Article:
Appl Clin Inform 2017; 08(02): 369-380
DOI: 10.4338/ACI-2016-09-RA-0149
Research Article
Schattauer GmbH

Automating Clinical Score Calculation within the Electronic Health Record

A Feasibility Assessment
Christopher Aakre
1  Division of General Internal Medicine, Department of Internal Medicine, Mayo Clinic, Rochester, MN, USA
,
Mikhail Dziadzko
2  Department of Anesthesiology, Division of Critical Care, Mayo Clinic, Rochester, MN, USA
,
Mark T. Keegan
2  Department of Anesthesiology, Division of Critical Care, Mayo Clinic, Rochester, MN, USA
,
Vitaly Herasevich
2  Department of Anesthesiology, Division of Critical Care, Mayo Clinic, Rochester, MN, USA
3  Multidisciplinary Epidemiology and Translation Research in Intensive Care (METRIC), Mayo Clinic, Rochester, MN, USA
› Author Affiliations
Funding This publication was made possible by CTSA Grant Number UL1 TR000135 from the National Center for Advancing Translational Sciences (NCATS), a component of the National Institutes of Health (NIH). Its contents are solely the responsibility of the authors and do not necessarily represent the official view of NIH.
Further Information

Publication History

received: 01 September 2016

accepted: 07 February 2017

Publication Date:
21 December 2017 (online)

Summary

Objectives: Evidence-based clinical scores are used frequently in clinical practice, but data collection and data entry can be time consuming and hinder their use. We investigated the programmability of 168 common clinical calculators for automation within electronic health records.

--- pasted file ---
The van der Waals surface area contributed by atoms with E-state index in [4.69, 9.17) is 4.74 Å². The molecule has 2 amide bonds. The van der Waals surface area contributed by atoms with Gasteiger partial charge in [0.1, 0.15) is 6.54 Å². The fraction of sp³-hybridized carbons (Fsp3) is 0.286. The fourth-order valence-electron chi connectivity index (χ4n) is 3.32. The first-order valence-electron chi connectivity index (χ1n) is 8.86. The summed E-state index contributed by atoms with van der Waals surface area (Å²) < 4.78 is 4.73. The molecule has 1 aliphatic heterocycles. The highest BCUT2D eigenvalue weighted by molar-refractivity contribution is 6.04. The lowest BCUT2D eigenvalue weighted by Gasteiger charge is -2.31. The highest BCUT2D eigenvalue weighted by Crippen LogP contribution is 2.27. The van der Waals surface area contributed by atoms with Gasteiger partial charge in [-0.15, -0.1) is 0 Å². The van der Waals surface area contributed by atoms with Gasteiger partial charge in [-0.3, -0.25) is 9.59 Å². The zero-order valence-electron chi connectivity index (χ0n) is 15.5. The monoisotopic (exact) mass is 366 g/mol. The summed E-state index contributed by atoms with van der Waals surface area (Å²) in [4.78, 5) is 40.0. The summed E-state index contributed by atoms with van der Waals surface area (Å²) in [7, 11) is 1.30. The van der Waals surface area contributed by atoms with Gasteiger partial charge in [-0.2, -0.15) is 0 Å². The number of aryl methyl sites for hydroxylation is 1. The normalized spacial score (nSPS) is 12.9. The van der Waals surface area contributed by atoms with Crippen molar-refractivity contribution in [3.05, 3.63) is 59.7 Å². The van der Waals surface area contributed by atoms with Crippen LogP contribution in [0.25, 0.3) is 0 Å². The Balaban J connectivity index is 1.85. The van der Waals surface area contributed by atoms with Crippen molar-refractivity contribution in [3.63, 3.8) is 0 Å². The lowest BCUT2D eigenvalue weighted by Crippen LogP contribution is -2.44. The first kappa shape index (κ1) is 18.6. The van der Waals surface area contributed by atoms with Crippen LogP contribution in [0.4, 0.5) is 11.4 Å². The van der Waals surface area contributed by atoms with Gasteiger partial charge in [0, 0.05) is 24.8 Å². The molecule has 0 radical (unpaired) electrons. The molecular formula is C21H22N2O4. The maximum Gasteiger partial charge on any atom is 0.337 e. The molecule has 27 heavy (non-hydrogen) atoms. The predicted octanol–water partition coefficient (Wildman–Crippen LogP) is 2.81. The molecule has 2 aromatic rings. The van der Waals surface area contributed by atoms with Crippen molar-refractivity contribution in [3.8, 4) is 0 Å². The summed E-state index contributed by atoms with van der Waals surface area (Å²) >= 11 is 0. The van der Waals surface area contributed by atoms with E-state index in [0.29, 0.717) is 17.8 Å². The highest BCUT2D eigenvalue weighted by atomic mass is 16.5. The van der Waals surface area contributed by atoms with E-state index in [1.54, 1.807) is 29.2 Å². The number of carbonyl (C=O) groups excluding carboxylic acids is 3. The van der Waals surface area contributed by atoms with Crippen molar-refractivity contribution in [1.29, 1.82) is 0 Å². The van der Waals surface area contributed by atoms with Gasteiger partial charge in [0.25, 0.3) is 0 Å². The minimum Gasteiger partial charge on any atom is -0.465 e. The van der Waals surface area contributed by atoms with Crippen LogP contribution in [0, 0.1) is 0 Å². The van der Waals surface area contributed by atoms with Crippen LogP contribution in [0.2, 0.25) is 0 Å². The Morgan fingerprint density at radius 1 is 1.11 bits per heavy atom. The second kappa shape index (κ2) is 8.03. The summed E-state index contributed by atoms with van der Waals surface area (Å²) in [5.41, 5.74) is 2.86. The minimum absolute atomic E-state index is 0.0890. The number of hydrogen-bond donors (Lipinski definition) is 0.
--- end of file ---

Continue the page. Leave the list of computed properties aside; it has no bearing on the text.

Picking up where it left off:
Methods: We manually reviewed and categorized variables from 168 clinical calculators as being extractable from structured data, unstructured data, or both. Advanced data retrieval methods from unstructured data sources were tabulated for diagnoses, non-laboratory test results, clinical history, and examination findings.

Results: We identified 534 unique variables, of which 203/534 (37.8%) were extractable from structured data and 269/534 (50.4.7%) were potentially extractable using advanced techniques. Nearly half (265/534, 49.6%) of all variables were not retrievable. Only 26/168 (15.5%) of scores were completely programmable using only structured data and 43/168 (25.6%) could potentially be programmable using widely available advanced information retrieval techniques. Scores relying on clinical examination findings or clinical judgments were most often not completely programmable.

Conclusion: Complete automation is not possible for most clinical scores because of the high prevalence of clinical examination findings or clinical judgments – partial automation is the most that can be achieved. The effect of fully or partially automated score calculation on clinical efficiency and clinical guideline adherence requires further study.

Citation: Aakre C, Dziadzko M, Keegan MT, Herasevich V. Automating clinical score calculation within the electronic health record: A feasibility assessment. Appl Clin Inform 2017; 8: 369–380 https://doi.org/10.4338/ACI-2016-09-RA-0149

Clinical Relevance Statement

Automated calculation of commonly used clinical scores within the EHR could reduce the cognitive-workload, improve practice efficiency, and facilitate clinical guideline adherence.


Human Subjects Protects

Humans subjects were not included in the project.